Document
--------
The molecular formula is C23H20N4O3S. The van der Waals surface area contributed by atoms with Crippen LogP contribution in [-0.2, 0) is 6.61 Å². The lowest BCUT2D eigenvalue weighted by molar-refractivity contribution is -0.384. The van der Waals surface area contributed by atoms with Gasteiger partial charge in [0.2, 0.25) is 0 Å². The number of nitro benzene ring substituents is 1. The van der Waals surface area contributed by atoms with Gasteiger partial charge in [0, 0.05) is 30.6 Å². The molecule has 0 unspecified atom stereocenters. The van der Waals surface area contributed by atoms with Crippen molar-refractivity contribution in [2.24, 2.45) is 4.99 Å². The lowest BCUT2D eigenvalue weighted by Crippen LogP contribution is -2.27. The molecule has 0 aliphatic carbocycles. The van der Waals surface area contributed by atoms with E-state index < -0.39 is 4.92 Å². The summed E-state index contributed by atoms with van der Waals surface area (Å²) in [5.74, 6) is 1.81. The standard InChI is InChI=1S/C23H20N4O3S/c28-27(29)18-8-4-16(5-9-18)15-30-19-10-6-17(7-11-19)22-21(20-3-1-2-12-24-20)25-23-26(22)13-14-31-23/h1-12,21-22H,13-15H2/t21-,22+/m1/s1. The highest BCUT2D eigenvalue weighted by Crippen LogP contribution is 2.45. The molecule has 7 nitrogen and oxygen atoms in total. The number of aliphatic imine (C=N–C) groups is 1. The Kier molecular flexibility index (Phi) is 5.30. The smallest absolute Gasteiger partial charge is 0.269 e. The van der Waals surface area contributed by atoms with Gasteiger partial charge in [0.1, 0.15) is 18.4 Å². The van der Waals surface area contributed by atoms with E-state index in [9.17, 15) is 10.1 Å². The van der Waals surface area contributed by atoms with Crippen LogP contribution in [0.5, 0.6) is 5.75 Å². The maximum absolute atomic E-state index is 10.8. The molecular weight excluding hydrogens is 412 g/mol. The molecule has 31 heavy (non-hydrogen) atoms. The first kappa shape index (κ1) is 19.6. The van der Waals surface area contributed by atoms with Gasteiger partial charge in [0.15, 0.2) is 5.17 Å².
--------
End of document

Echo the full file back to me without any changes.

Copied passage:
The molecular formula is C23H20N4O3S. The van der Waals surface area contributed by atoms with Crippen LogP contribution in [-0.2, 0) is 6.61 Å². The lowest BCUT2D eigenvalue weighted by molar-refractivity contribution is -0.384. The van der Waals surface area contributed by atoms with Gasteiger partial charge in [0.2, 0.25) is 0 Å². The number of nitro benzene ring substituents is 1. The van der Waals surface area contributed by atoms with Gasteiger partial charge in [0, 0.05) is 30.6 Å². The molecule has 0 unspecified atom stereocenters. The van der Waals surface area contributed by atoms with Crippen molar-refractivity contribution in [2.24, 2.45) is 4.99 Å². The lowest BCUT2D eigenvalue weighted by Crippen LogP contribution is -2.27. The molecule has 0 aliphatic carbocycles. The van der Waals surface area contributed by atoms with E-state index < -0.39 is 4.92 Å². The summed E-state index contributed by atoms with van der Waals surface area (Å²) in [5.74, 6) is 1.81. The standard InChI is InChI=1S/C23H20N4O3S/c28-27(29)18-8-4-16(5-9-18)15-30-19-10-6-17(7-11-19)22-21(20-3-1-2-12-24-20)25-23-26(22)13-14-31-23/h1-12,21-22H,13-15H2/t21-,22+/m1/s1. The highest BCUT2D eigenvalue weighted by Crippen LogP contribution is 2.45. The molecule has 7 nitrogen and oxygen atoms in total. The number of aliphatic imine (C=N–C) groups is 1. The Kier molecular flexibility index (Phi) is 5.30. The smallest absolute Gasteiger partial charge is 0.269 e. The van der Waals surface area contributed by atoms with Gasteiger partial charge in [0.1, 0.15) is 18.4 Å². The van der Waals surface area contributed by atoms with E-state index in [9.17, 15) is 10.1 Å². The van der Waals surface area contributed by atoms with Crippen LogP contribution in [0.5, 0.6) is 5.75 Å². The maximum absolute atomic E-state index is 10.8. The molecular weight excluding hydrogens is 412 g/mol. The molecule has 31 heavy (non-hydrogen) atoms. The first kappa shape index (κ1) is 19.6. The van der Waals surface area contributed by atoms with Gasteiger partial charge in [0.15, 0.2) is 5.17 Å².